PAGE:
Rebecca said  “The support of my family and friends has been incredible. I couldn’t believe how kind everyone has been, with the main question being “what can I do to help”.  Working as a teacher – and having only just got back to working in the classroom – seeking special permission to leave school early on Friday and to then miss the open day was really tricky.  When I did get away it was a whirlwind of appointments and last minute decisions. My feet didn’t touch the ground.  The day itself was so special. Very intimate and very personal. I wouldn’t have changed a thing. Being able to enjoy a delicious meal and to talk to all of my guests at the reception, without the pressure of forgetting to speak to someone, made it all the more enjoyable.  I cannot thank the Grange team enough for being so supportive and accommodating. They are genuine people who’s professional approach with a personal touch is exactly what you need when organising a wedding.”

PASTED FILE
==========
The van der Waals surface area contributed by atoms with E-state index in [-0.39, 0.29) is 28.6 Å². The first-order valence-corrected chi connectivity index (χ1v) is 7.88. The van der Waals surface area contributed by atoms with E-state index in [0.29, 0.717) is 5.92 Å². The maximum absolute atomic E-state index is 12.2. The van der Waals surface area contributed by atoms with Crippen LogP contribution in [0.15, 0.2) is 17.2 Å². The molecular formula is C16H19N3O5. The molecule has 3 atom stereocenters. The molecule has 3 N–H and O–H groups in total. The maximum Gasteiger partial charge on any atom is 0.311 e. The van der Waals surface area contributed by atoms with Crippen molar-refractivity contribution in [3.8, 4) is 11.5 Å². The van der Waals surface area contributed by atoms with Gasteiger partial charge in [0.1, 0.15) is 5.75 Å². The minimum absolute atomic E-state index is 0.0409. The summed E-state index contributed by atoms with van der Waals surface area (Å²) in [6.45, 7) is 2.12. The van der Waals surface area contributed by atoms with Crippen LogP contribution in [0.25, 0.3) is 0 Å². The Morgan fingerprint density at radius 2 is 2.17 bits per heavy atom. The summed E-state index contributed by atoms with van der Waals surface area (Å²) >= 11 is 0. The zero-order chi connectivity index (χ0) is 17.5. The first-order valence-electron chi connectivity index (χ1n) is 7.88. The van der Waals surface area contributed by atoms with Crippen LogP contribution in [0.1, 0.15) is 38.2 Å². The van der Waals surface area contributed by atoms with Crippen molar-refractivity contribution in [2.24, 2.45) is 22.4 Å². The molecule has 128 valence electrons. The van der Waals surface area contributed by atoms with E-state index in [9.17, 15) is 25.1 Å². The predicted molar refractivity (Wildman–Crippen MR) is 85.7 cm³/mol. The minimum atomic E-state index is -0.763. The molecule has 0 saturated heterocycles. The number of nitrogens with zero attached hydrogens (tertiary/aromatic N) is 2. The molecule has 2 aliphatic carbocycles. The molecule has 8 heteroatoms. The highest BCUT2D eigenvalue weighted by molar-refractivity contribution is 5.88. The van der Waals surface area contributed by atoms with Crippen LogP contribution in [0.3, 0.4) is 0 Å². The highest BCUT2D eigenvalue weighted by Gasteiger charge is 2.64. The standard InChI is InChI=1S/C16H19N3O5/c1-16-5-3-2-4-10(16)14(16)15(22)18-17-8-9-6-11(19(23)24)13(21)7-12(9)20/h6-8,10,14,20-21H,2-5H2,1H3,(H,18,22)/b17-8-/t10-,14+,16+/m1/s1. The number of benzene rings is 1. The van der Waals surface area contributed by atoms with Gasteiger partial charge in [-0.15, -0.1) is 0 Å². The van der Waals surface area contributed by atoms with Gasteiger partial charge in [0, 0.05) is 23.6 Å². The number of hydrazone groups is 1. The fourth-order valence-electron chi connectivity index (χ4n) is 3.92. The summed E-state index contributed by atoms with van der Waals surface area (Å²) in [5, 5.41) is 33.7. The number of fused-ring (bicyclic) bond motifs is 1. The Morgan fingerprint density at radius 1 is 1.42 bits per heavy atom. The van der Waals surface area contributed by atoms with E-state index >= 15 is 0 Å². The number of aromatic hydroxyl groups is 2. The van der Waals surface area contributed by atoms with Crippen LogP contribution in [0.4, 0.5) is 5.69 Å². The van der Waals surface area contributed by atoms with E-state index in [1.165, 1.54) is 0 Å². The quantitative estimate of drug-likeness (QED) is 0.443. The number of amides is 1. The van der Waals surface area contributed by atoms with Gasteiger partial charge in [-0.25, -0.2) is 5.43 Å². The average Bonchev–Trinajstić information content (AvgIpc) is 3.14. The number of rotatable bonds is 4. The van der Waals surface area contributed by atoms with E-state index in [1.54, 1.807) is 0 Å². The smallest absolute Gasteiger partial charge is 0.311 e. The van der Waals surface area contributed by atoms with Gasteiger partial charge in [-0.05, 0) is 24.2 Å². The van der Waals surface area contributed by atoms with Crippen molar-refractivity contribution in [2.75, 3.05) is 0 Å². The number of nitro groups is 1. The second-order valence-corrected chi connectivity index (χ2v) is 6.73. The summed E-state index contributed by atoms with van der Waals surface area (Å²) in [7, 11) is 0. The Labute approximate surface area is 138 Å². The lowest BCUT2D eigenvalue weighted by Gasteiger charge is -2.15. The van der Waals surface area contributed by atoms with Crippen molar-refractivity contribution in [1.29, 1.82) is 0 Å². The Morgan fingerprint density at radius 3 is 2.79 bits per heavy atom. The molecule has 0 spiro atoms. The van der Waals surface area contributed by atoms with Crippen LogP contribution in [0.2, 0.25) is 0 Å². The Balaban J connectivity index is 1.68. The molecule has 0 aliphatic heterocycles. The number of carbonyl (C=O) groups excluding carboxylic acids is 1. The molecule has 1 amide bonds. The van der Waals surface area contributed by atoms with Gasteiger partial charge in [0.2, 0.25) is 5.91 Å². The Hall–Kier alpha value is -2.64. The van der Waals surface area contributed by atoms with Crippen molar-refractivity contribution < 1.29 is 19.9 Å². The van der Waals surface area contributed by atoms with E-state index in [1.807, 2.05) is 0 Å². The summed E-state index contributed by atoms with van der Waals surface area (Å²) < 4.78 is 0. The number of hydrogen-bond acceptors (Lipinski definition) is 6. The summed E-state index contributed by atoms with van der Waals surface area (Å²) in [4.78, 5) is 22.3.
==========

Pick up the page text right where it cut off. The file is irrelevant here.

Sacha Pryor – bride number 2 – a relocation agent from London, found Abbotstone Farm House & Barn on AirBnB after being let down by another venue. She had originally planned a big wedding in London in May but when restrictions came into play had to reschedule to the beginning of October.  Sacha booked Abbotstone Barn for a smaller wedding with 30 guests, with a big house party for 16, but when the rule of six arrived and the guest numbers reduced, that plan had to be rejigged again.  Husband-to-be James decorated the barn, with the help of the chief bridesmaid Octavia and kept it as a surprise for Sacha.